St. Louis is not an easy place to move to in 8th grade.
We moved here when my older son was 13. We didn’t know anybody, and the phrase “Where did you go to high school?” left us scratching our heads.
The plan was for our sons to attend the nearby public high school, but one day my son came home from middle school and said, “I need to go somewhere where everyone has to start over. Where everyone is a freshman.” That led us to De Smet Jesuit.
We took the one-hour tour and we were told “these boys take care of each other; they look out for each other.” That’s what we were searching for. When you move to a new city, you have to rebuild your community. We had lost our fundamental sense of community, and that’s what resonated with me: this is a place to come find your people.
You don’t have to be an athlete. You don’t have to be an all-star. You just have to be yourself.
At De Smet you always have the opportunity to do something bigger than yourself. That’s what so special about this place.
De Smet challenges the boys to break from their groups. You’re not going to start in homeroom with 25 of your best friends from grade school. They tell you this from day one, and they give the boys the support they need to build lifelong friendships.
That was my older son’s experience. My other son is one year younger. He has a big personality, a big group of friends, and we knew he’d be fine wherever he went. He didn’t want to leave his amazing group of friends from his middle school, so we registered him at the public high school. We went to the orientation. We looked at the 600 hundred or so kids in his class, heard the principal say he would know our son’s name by the time he graduated (four years later), and we asked him to shadow at De Smet one more time. When he came home that afternoon he said “They know who I am already. And they care about what I want out of high school.”
The personal impact within one day was what changed his mind.
He made the difficult choice to leave his middle school friends because he knew deep down De Smet Jesuit saw possibilities in him that he couldn’t yet see in himself, and it wasn’t as an extension of his older brother. He opened himself up to building a new group of friends at De Smet while keeping the connections with those he had in his prior school.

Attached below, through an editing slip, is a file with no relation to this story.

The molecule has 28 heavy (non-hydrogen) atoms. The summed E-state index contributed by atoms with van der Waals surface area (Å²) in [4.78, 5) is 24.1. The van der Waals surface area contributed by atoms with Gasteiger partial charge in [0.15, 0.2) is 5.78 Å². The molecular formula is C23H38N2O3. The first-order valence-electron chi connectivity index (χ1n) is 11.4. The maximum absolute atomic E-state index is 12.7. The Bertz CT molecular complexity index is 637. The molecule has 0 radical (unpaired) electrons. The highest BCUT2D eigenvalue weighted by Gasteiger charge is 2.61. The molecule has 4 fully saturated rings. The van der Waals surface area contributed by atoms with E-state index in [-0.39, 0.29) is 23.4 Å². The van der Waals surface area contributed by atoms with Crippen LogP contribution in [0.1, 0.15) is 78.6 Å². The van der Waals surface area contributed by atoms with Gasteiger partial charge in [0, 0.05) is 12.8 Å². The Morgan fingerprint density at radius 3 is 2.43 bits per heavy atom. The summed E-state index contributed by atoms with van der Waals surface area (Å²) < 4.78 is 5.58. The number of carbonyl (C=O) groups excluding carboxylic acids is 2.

As far as participating in school activities or teams, I would have told you our boys would have been two-sport athletes and left it at that. Yet, at De Smet they became so much more than just student-athletes. That is the beauty of De Smet—you don’t have to be just one thing or one dimensional. Athletes participate in theater and write for the newspaper. Boys who love to eat join the Burger Club.
My oldest son became president of the medical club. My younger son was a member of student council. As a senior he decided to join the chorus with his friends.
Picture football players, lacrosse players, and basketball players standing on the risers in choir next to the lead in the school musical.
Thanks to Mr. Sherrock they all found their “voice” in the chorus. And when you’re provided that type of environment, you naturally can grow as a person.
If you want a school where the focus is not just on academics but on developing the whole person, where the education of boys is celebrated, and where boys grow into amazing young men, De Smet Jesuit is that place.
Boys come out of high school physically transformed—most look like completely different people! Why not match the exponential change these years will have on in their physical appearance with the opportunity to nurture them both spiritually and academically?
There’s nothing better than a Jesuit education. De Smet is such a special place.
Your son has no limits here.
—Catherine B., mom to graduates from the Classes of 2017 and 2018